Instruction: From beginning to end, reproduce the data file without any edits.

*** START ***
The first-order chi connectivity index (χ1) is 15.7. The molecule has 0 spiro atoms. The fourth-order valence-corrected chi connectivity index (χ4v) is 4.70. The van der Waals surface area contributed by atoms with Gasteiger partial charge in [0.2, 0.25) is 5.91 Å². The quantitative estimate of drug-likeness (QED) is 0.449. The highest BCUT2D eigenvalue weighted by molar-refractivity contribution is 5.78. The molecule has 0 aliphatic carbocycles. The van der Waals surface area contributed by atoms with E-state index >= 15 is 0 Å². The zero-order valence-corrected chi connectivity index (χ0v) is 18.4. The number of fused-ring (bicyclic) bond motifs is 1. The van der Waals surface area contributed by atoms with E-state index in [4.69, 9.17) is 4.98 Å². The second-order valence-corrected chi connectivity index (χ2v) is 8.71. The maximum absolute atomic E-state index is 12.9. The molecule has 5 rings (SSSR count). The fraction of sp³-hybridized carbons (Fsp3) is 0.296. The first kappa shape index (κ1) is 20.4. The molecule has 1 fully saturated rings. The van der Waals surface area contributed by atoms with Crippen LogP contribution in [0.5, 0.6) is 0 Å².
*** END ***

The first-order chi connectivity index (χ1) is 15.7. The molecule has 0 spiro atoms. The fourth-order valence-corrected chi connectivity index (χ4v) is 4.70. The van der Waals surface area contributed by atoms with Gasteiger partial charge in [0.2, 0.25) is 5.91 Å². The quantitative estimate of drug-likeness (QED) is 0.449. The highest BCUT2D eigenvalue weighted by molar-refractivity contribution is 5.78. The molecule has 0 aliphatic carbocycles. The van der Waals surface area contributed by atoms with E-state index >= 15 is 0 Å². The zero-order valence-corrected chi connectivity index (χ0v) is 18.4. The number of fused-ring (bicyclic) bond motifs is 1. The van der Waals surface area contributed by atoms with E-state index in [4.69, 9.17) is 4.98 Å². The second-order valence-corrected chi connectivity index (χ2v) is 8.71. The maximum absolute atomic E-state index is 12.9. The molecule has 5 rings (SSSR count). The fraction of sp³-hybridized carbons (Fsp3) is 0.296. The first kappa shape index (κ1) is 20.4. The molecule has 1 fully saturated rings. The van der Waals surface area contributed by atoms with Crippen LogP contribution in [0.5, 0.6) is 0 Å².